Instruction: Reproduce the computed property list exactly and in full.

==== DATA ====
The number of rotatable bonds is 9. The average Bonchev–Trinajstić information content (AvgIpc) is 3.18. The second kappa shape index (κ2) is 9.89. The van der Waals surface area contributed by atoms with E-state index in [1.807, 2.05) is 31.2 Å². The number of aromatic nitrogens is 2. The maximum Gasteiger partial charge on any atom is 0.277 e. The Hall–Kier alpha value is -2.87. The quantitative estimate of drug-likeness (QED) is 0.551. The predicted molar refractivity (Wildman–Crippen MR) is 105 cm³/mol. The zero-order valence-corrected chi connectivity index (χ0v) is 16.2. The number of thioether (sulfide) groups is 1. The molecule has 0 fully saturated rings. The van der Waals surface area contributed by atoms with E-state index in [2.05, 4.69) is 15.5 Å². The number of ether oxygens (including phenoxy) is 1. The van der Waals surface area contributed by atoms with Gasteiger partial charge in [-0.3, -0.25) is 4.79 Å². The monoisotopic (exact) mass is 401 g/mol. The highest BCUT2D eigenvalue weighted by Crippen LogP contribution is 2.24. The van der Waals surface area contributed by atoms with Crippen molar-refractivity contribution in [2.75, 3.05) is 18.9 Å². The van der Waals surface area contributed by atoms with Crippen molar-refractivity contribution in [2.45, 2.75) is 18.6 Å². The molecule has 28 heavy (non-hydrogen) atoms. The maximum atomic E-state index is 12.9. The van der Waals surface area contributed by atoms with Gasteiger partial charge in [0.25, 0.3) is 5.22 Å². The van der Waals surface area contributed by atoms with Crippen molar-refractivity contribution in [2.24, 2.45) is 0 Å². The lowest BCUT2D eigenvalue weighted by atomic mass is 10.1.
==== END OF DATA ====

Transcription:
The number of rotatable bonds is 9. The average Bonchev–Trinajstić information content (AvgIpc) is 3.18. The second kappa shape index (κ2) is 9.89. The van der Waals surface area contributed by atoms with E-state index in [1.807, 2.05) is 31.2 Å². The number of aromatic nitrogens is 2. The maximum Gasteiger partial charge on any atom is 0.277 e. The Hall–Kier alpha value is -2.87. The quantitative estimate of drug-likeness (QED) is 0.551. The predicted molar refractivity (Wildman–Crippen MR) is 105 cm³/mol. The zero-order valence-corrected chi connectivity index (χ0v) is 16.2. The number of thioether (sulfide) groups is 1. The molecule has 0 fully saturated rings. The van der Waals surface area contributed by atoms with E-state index in [2.05, 4.69) is 15.5 Å². The number of ether oxygens (including phenoxy) is 1. The van der Waals surface area contributed by atoms with Gasteiger partial charge in [-0.3, -0.25) is 4.79 Å². The monoisotopic (exact) mass is 401 g/mol. The highest BCUT2D eigenvalue weighted by Crippen LogP contribution is 2.24. The van der Waals surface area contributed by atoms with Crippen molar-refractivity contribution in [2.75, 3.05) is 18.9 Å². The van der Waals surface area contributed by atoms with Crippen molar-refractivity contribution in [2.45, 2.75) is 18.6 Å². The molecule has 28 heavy (non-hydrogen) atoms. The maximum atomic E-state index is 12.9. The van der Waals surface area contributed by atoms with Gasteiger partial charge in [0.25, 0.3) is 5.22 Å². The van der Waals surface area contributed by atoms with Crippen molar-refractivity contribution in [2.24, 2.45) is 0 Å². The lowest BCUT2D eigenvalue weighted by atomic mass is 10.1.